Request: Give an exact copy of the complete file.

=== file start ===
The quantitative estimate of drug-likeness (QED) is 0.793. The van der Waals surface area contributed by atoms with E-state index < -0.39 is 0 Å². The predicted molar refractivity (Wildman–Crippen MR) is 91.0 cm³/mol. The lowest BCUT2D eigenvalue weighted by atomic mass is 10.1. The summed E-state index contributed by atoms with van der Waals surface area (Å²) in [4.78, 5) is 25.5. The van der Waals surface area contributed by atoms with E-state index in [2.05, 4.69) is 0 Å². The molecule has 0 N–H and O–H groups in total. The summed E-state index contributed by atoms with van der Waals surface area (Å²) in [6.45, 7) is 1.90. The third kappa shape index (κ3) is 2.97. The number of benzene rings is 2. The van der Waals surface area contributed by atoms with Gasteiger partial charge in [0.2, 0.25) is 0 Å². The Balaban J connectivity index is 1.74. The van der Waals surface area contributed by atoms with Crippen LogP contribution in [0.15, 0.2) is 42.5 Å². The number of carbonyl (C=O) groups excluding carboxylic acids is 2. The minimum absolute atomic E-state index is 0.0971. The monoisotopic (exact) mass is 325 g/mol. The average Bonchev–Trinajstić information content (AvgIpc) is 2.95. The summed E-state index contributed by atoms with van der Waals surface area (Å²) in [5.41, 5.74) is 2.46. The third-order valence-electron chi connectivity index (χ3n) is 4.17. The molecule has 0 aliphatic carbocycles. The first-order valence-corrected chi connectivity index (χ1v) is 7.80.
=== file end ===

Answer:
The quantitative estimate of drug-likeness (QED) is 0.793. The van der Waals surface area contributed by atoms with E-state index < -0.39 is 0 Å². The predicted molar refractivity (Wildman–Crippen MR) is 91.0 cm³/mol. The lowest BCUT2D eigenvalue weighted by atomic mass is 10.1. The summed E-state index contributed by atoms with van der Waals surface area (Å²) in [4.78, 5) is 25.5. The van der Waals surface area contributed by atoms with E-state index in [2.05, 4.69) is 0 Å². The molecule has 0 N–H and O–H groups in total. The summed E-state index contributed by atoms with van der Waals surface area (Å²) in [6.45, 7) is 1.90. The third kappa shape index (κ3) is 2.97. The number of benzene rings is 2. The van der Waals surface area contributed by atoms with Gasteiger partial charge in [0.2, 0.25) is 0 Å². The Balaban J connectivity index is 1.74. The van der Waals surface area contributed by atoms with Crippen LogP contribution in [0.15, 0.2) is 42.5 Å². The number of carbonyl (C=O) groups excluding carboxylic acids is 2. The minimum absolute atomic E-state index is 0.0971. The monoisotopic (exact) mass is 325 g/mol. The average Bonchev–Trinajstić information content (AvgIpc) is 2.95. The summed E-state index contributed by atoms with van der Waals surface area (Å²) in [5.41, 5.74) is 2.46. The third-order valence-electron chi connectivity index (χ3n) is 4.17. The molecule has 0 aliphatic carbocycles. The first-order valence-corrected chi connectivity index (χ1v) is 7.80.